10:31Thin lines between right and wrong. Zero Thebe named Frieda an impimpi, he stabbed her. No-one knows whether he took part in burning her. To this day he cannot say whether he has any regrets. // Yes …. No, I mean, I can’t answer that. I mean, it’s quite difficult. I don’t know how to say … really.Full Transcript
11:03Many of the people testifying this week came from Huhudi township in the small town of Vryburg. Here, vigilante groups worked with the police to maintain the authority of councillors who had lost the support of the local community. The present mayor of Vryburg, Hoffman Galeng was chair of the UDF in the Northern Cape in 1986. // My house was under attack on a number of occasions. The last time it was burned to ashes, it was on the 26th of November, but it went all through those attacks of petrol bombs at different dates. // But it wasn’t burnt on the 12th of July? // No, it was finally burnt to ashes on the 26th of November 1985. In fact all our efforts, even during those times, was to try and point out to these people that they were not and they are not our targets, they were not our enemies, most of them were family, we’re one people. So, despite of all those things we managed every now and then going back to them. We pleaded with them and towards the end of eighties then they ...moreFull Transcript and References
12:48In Vryburg we met with known vigilante members, but none of them was prepared to admit to being a vigilante. For them the past is best forgotten. // And now, we don’t want to think even about what happened in 1984 and 1985. Because the people of Huhudi, we have buried our differences. And the people of Huhudi was shocked, they didn’t want to know anything about the vigilantes. What they wanted to do is we shall remain as enemies. But because Mister Galeng is a Christian he had lived by that. And he has told people that they must forget about their differences. We are now living in peace. Lydia and myself, we are heading the Civil Association. Full Transcript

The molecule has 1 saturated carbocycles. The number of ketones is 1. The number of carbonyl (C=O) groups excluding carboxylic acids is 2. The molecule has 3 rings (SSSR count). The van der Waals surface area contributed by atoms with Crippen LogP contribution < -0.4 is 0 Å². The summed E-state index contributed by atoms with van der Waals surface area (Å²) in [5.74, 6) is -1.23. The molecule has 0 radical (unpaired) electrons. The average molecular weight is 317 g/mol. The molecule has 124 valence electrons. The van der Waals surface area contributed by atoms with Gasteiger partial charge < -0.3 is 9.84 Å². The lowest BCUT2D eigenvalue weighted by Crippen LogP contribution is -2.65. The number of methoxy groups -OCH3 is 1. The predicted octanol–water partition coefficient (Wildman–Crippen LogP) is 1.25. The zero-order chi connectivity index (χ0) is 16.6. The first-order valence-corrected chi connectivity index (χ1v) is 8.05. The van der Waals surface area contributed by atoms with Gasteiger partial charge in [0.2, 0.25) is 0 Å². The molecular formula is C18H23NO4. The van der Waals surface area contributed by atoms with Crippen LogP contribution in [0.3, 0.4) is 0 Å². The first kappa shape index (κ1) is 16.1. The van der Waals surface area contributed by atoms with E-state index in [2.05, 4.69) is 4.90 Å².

13:29But Vryburg hasn’t forgotten the torture. Nor the place called ”die lang boom,” a favourite place of torture. // They tortured me to an extent that I couldn’t scream. I decided to keep quiet because I realised that they were getting excited when I screamed. Later on I asked them, or I told them that ‘you’re just wasting your time, you’d better kill me.’ And they promised me, ‘you are going to die.’ // And they took me again to the Ganesa road, next to ”lang boom,” where they handcuffed me and they put electric shocks on my private parts and on my behind and then they pressed the machine. They said, ‘if you are not telling the truth today you are going to die.’Full Transcript and References
14:17This place where I’m standing is where all the tortures in ’86 and the year before ’86: ’85, the comrades and the Huhudi Civic Association, the Huhudi Youth Organisation in particular, were actually tortured. We were actually leaning against this tree and we were handcuffed, and we were actually tortured. I think the police were using it for braais; having their braais and whatever, beside torture, or this was a place used for torture and braais. Because even in that particular day they’ll actually start with their braai before you were actually tortured.Full Transcript